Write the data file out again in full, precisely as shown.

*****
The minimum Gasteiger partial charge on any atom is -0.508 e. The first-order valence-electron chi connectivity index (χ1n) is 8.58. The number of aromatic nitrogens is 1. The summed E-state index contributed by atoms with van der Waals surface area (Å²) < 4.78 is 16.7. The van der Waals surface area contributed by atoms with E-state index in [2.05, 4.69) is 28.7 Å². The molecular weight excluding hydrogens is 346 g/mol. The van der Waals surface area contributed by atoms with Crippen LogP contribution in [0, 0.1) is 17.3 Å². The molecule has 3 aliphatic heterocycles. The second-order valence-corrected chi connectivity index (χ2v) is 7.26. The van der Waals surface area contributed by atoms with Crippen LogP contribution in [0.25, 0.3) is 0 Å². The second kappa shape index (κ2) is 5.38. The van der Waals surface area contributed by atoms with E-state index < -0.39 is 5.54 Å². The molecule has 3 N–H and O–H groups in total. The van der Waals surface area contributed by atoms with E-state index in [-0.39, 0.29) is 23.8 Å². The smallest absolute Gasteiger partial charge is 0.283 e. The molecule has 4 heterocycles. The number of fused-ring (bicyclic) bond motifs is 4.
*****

The minimum Gasteiger partial charge on any atom is -0.508 e. The first-order valence-electron chi connectivity index (χ1n) is 8.58. The number of aromatic nitrogens is 1. The summed E-state index contributed by atoms with van der Waals surface area (Å²) < 4.78 is 16.7. The van der Waals surface area contributed by atoms with E-state index in [2.05, 4.69) is 28.7 Å². The molecular weight excluding hydrogens is 346 g/mol. The van der Waals surface area contributed by atoms with Crippen LogP contribution in [0, 0.1) is 17.3 Å². The molecule has 3 aliphatic heterocycles. The second-order valence-corrected chi connectivity index (χ2v) is 7.26. The van der Waals surface area contributed by atoms with Crippen LogP contribution in [0.25, 0.3) is 0 Å². The second kappa shape index (κ2) is 5.38. The van der Waals surface area contributed by atoms with E-state index < -0.39 is 5.54 Å². The molecule has 3 N–H and O–H groups in total. The van der Waals surface area contributed by atoms with E-state index in [-0.39, 0.29) is 23.8 Å². The smallest absolute Gasteiger partial charge is 0.283 e. The molecule has 4 heterocycles. The number of fused-ring (bicyclic) bond motifs is 4.